For much of 2021, security teams in the U.S. struggled to keep up with the volume, pace and sophistication of threats targeting businesses, critical infrastructure providers and government agencies.
A preexisting shortage of qualified workers and the pandemic-led shift to remote operations, combined with a historic rise in ransomware and supply chain attacks, created the need for security teams to better prioritize urgent threats through automation.
Security vendors began to address their inefficiencies through internal growth or by acquiring providers of a relatively new technology, security orchestration, automation and response (SOAR).
Earlier this week, Google acquired cybersecurity firm Siemplify, one of the few remaining independent providers of SOAR.
Independent SOAR providers include Swimlane, D3 Security, Torq, SIRT, and Tines, all companies that do not sell an adjacent product like a threat intelligence platform or security information and event management (SIEM), according to Forrester analyst Allie Mellen.
Demand for the technology has grown significantly as the need for sophisticated threat detection at scale has outpaced the ability of human-led teams to secure environments that are heavily dependent on automation to perform basic functions.
The security orchestration market is expected to register a compound annual growth rate of more than 17%, according to Mordor Intelligence. Siemplify, after launching in Israel in 2015, reported revenue growth of 645% between 2017 and 2020 and raised $58 million in funding over multiple investment rounds.
SOAR technology provides organizations two key advantages in combating cyberthreats, according to Pete Shoard, research VP at Gartner:
- SOAR assists quick identification of security events that teams can potentially remediate.
- SOAR offers efficiency gains for the security part of an organization, so teams may be able to do more with less staff, or better prioritize issues that require more human-led interaction, which typically involve complicated threat activity.
"Automation in security does not simply mean the removal of the human from the loop," Shoard said. "The most successful elements of automation have been around for many years — augmenting security staff and simply making them more effective at their jobs."
SOAR helps address a growing problem in the information security space: the risk of missing a legitimate security threat due to a high rate of false positives that lead to alert fatigue.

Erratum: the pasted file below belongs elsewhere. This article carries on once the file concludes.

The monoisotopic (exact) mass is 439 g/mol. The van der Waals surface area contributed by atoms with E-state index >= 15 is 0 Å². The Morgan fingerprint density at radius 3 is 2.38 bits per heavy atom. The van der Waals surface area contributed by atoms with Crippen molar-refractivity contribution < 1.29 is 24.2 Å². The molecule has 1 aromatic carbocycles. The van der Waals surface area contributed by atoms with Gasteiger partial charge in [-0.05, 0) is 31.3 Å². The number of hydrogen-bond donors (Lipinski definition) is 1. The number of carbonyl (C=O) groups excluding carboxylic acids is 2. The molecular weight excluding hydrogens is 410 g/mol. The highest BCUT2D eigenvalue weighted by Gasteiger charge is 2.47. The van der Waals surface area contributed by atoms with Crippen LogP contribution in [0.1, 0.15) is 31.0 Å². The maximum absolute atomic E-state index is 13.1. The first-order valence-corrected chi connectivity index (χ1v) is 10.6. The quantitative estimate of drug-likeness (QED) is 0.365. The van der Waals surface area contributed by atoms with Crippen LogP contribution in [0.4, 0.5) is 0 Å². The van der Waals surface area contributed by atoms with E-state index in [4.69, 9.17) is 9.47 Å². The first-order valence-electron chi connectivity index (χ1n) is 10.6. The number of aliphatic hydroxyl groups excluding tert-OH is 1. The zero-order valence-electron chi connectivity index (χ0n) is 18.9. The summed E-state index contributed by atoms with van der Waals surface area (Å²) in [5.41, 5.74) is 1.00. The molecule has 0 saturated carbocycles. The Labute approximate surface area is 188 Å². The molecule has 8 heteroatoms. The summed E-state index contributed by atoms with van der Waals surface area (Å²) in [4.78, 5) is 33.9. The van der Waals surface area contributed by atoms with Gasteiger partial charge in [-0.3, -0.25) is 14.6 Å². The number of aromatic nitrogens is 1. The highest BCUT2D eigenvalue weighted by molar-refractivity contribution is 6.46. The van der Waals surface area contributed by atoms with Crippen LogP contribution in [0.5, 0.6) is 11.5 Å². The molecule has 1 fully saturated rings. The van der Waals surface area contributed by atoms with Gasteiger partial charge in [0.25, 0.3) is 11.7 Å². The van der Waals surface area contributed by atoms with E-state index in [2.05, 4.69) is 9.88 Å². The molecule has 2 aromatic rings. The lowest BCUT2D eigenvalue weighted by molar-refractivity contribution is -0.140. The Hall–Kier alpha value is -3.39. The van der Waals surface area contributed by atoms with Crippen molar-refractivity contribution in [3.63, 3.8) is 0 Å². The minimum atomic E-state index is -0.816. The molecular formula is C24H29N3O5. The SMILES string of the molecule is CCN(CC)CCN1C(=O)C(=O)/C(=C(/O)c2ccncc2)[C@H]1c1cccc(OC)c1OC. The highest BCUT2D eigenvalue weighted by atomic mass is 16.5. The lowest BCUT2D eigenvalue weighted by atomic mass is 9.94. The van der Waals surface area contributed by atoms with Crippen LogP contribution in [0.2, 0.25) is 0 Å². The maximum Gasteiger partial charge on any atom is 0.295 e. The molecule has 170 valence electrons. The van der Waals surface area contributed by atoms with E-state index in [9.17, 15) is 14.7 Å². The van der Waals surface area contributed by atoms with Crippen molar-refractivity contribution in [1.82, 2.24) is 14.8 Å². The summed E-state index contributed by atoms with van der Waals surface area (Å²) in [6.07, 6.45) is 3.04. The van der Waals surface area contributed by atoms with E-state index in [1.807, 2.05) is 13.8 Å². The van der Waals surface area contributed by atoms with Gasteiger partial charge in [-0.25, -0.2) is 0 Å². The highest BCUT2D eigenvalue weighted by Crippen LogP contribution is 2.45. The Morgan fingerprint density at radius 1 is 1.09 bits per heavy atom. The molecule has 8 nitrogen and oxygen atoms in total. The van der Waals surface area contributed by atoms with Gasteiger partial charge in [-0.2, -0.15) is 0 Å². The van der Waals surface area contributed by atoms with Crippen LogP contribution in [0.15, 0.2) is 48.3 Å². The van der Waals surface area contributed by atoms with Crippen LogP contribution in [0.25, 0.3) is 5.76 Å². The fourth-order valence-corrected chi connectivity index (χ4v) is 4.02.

As applications, endpoints and networks, alongside the application sprawl to the cloud, generate more data, "we should not be surprised that billions being spent on cybersecurity are still not enough to prevent breaches, leaks and attacks," Cody Cornell, co-founder and chief strategy officer at Swimlane, a Denver-based security orchestration and SOAR platform.
As the demand for security automation has grown, a number of SIEM providers have explored the integration of SOAR into their platforms. Rival firms like IBM, FireEye, Splunk and Palo Alto Networks have integrated SOAR into their respective platforms through acquisitions in recent years.
SOAR is traditionally deployed as an addition to SIEM technology in larger organizations that have 24/7 security staff and have to deal with large numbers of security incidents, according to Jan Quach, global director of customer success engineering at LogPoint, a Copenhagen-based security firm that offers SIEM, SOAR and user behavior analytics (UEBA) technology.
The ability to detect and quickly respond to threats was one of the most important issues that emerged during 2021, as enterprises often operate with minimal staffing during extended weekends or holiday breaks.
Some of the largest ransomware attacks against critical infrastructure or IT organizations took place over holiday weekends last year, including the Kaseya attack during the Independence Day weekend in July and the JBS USA attack that took place around the Memorial Day holiday.
Google's security evolution
By adding SOAR technology to Google Cloud, the company hopes to provide a unified security platform to customers in a way that enables more intelligent and faster responses to security threats and helps support overworked and understaffed security teams.
Chronicle launched as a standalone enterprise security firm in January 2018 after operating under the Alphabet "moonshot factory" known as X. In 2019, Google Cloud integrated Chronicle, but the company was slow to incorporate SOAR technology into its platform, falling behind rival security firms, Mellen said.
Chronicle was designed to provide a comprehensive security tool for the enterprise that enabled teams to use data analytics to more efficiently track a multitude of threat alerts and prioritize security staff to focus on legitimate threats.
"The Siemplify platform is an intuitive workbench that enables security teams to both manage risk better and reduce the cost of addressing threats," Sunil Potti, VP/GM Google Cloud Security said in a blogpost released Tuesday.